Below is an essay by Anna Johnson, written for the Australian Galleries exhibition “Drone Dorje + The Drone Stripped Bare of all its Brides”.




The cracks that lace the glass casing of Marcel Duchamp’s “The Bride Stripped Bare by her Bachelors (Even)” provided the final stroke and the ultimate physical irony.  The artwork was literally broken, so what better meditation on the futility of aesthetics, and the ultimate impotence of modern art? This work, created over the course of a decade or more, planned with meticulous notes and drawings and obscure hypothesis was completed by accident. The glass cracked and the major “drawn surface” of the work and its implicit fragility was rendered by a random act that did not belong to the artist.

Pablo Picasso’s majestic anti-war painting, “Guernica”, bears a strange (poetic if arbitrary) relationship to the Bride Stripped Bare. When the work was returned to Spain at the end of the Franco regime in September 1981 it was hung in the at the Cason del Buen Retiro in Madrid, and it could only be viewed under bomb and bullet proof glass. Was the government worried that someone was going to assassinate the painting? Literally try and kill the idea. The bodies were already dismembered, their blood drained into the monochrome of newsprint and the painting itself had served as a media messenger, touring the world urging an end to Fascism.

How did it look beneath glass, without breath, sheathed and protected? And why are some things in art perpetually concealed in rhetoric and symbolism? Murder, like rape, are rarely stripped bare in the realm of aesthetics. The frame creates the fetish. And Duchamp seemed keenly aware of this in what I view as his final ready-made artwork: his gravestone.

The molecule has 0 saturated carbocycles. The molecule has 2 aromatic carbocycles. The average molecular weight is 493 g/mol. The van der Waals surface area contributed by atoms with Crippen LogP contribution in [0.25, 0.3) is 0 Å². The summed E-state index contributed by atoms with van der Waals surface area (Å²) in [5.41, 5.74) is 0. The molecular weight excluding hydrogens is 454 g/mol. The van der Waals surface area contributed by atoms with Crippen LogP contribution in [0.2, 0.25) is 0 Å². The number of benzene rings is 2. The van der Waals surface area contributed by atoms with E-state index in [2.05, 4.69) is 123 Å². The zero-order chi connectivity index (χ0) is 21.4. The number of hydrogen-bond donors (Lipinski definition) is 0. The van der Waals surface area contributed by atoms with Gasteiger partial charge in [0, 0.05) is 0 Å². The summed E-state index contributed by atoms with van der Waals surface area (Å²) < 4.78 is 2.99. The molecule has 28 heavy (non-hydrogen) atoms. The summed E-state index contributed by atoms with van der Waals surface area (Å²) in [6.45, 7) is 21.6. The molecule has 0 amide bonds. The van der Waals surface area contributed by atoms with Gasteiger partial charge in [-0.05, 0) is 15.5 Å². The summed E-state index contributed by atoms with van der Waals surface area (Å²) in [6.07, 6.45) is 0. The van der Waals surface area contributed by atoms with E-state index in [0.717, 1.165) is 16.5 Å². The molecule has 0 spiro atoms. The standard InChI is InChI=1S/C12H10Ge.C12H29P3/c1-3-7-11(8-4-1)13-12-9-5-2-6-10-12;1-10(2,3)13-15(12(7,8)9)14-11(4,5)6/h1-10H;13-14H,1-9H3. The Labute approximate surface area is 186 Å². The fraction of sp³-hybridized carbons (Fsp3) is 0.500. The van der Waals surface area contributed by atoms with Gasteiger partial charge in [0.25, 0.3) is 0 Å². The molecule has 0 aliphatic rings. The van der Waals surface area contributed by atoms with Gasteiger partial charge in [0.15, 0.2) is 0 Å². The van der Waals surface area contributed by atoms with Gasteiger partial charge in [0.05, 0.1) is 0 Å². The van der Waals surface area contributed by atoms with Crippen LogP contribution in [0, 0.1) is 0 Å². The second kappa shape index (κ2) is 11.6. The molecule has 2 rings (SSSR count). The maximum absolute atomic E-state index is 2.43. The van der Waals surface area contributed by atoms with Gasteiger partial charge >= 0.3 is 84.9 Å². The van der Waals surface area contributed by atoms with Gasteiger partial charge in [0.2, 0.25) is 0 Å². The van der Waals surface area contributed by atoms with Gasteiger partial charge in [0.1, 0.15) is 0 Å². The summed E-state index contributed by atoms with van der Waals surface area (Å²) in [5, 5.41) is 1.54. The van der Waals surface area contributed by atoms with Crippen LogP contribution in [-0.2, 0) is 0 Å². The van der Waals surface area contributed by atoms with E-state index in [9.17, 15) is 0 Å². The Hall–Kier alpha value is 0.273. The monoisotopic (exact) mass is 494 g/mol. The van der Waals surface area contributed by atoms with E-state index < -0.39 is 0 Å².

Upon the stone was carved this epitaph:

“D’ailleurs, c’est toujours les autres qui meurent;” :

 “Besides, it’s always the others who die”.

Such a cutting wit speaks coolly for the commonly shabby ethics of the civilized world.

War, like death happens to other people. Bombs drop, elsewhere. Villages are on fire, far away. The crack in the glass looks beautiful in the museum and because it’s art…it’s not broken.



The complex installation of “Drone Dorje” by Richard Goodwin includes detailed working drawings and models for the major works: a replicated sculpture of a drone and two very large scale mixed media drawings. The models mirror the intricate studies that Duchamp might have made for his “Bride Stripped Bare” but equally they stand for (or evoke) world war two cartography, contemporary CIA documents, architectural models and blue prints and the supposedly benign intricacy of scientific hypothesis.

To build the drone, Goodwin’s atelier had to trawl the internet and gain access to concealed information. The layers of this process mimic the layers of the drawings themselves. Duchamp is pure stealth. He is still being decoded. But the form and function of the drone stripped bare and unsheathed for intimate appraisal is the ultimate act of exposing the obscenity rather than the eroticism of contemporary war-fare. Here is a phallus that is sex and death in one, and its’ blow is silent. There is no irony here, the fetish of the swollen prow and its toxic cargo can be seen from every angle.